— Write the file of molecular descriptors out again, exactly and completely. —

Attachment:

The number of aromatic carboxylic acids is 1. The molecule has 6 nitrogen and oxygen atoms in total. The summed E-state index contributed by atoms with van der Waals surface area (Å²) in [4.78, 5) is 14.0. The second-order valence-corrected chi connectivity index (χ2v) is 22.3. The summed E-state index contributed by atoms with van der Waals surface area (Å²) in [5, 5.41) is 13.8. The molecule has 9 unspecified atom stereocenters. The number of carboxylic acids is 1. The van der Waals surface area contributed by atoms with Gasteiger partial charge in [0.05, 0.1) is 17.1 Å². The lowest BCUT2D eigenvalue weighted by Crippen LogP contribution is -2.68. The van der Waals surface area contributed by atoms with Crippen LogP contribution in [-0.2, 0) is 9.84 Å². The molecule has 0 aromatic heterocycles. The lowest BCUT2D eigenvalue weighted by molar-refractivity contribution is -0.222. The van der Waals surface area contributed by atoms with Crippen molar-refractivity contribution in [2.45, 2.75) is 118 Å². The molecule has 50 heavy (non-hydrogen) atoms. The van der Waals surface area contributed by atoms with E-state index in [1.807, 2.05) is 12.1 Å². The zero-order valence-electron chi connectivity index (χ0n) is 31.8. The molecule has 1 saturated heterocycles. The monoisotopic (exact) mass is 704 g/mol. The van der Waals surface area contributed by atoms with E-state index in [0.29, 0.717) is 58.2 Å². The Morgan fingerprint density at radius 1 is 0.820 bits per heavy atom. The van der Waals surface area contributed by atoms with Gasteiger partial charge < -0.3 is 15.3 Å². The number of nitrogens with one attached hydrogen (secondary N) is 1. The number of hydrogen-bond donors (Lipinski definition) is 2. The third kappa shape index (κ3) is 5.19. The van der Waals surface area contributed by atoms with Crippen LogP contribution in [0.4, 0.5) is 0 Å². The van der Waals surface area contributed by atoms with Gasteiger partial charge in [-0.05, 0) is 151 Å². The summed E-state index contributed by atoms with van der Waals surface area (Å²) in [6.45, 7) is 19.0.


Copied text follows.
The number of aromatic carboxylic acids is 1. The molecule has 6 nitrogen and oxygen atoms in total. The summed E-state index contributed by atoms with van der Waals surface area (Å²) in [4.78, 5) is 14.0. The second-order valence-corrected chi connectivity index (χ2v) is 22.3. The summed E-state index contributed by atoms with van der Waals surface area (Å²) in [5, 5.41) is 13.8. The molecule has 9 unspecified atom stereocenters. The number of carboxylic acids is 1. The van der Waals surface area contributed by atoms with Gasteiger partial charge in [0.05, 0.1) is 17.1 Å². The lowest BCUT2D eigenvalue weighted by Crippen LogP contribution is -2.68. The van der Waals surface area contributed by atoms with Crippen LogP contribution in [-0.2, 0) is 9.84 Å². The molecule has 0 aromatic heterocycles. The lowest BCUT2D eigenvalue weighted by molar-refractivity contribution is -0.222. The van der Waals surface area contributed by atoms with Crippen molar-refractivity contribution in [2.45, 2.75) is 118 Å². The molecule has 50 heavy (non-hydrogen) atoms. The van der Waals surface area contributed by atoms with E-state index in [1.807, 2.05) is 12.1 Å². The zero-order valence-electron chi connectivity index (χ0n) is 31.8. The molecule has 1 saturated heterocycles. The monoisotopic (exact) mass is 704 g/mol. The van der Waals surface area contributed by atoms with E-state index in [0.29, 0.717) is 58.2 Å². The Morgan fingerprint density at radius 1 is 0.820 bits per heavy atom. The van der Waals surface area contributed by atoms with Gasteiger partial charge < -0.3 is 15.3 Å². The number of nitrogens with one attached hydrogen (secondary N) is 1. The number of hydrogen-bond donors (Lipinski definition) is 2. The third kappa shape index (κ3) is 5.19. The van der Waals surface area contributed by atoms with Crippen LogP contribution in [0.4, 0.5) is 0 Å². The van der Waals surface area contributed by atoms with Gasteiger partial charge in [-0.05, 0) is 151 Å². The summed E-state index contributed by atoms with van der Waals surface area (Å²) in [6.45, 7) is 19.0.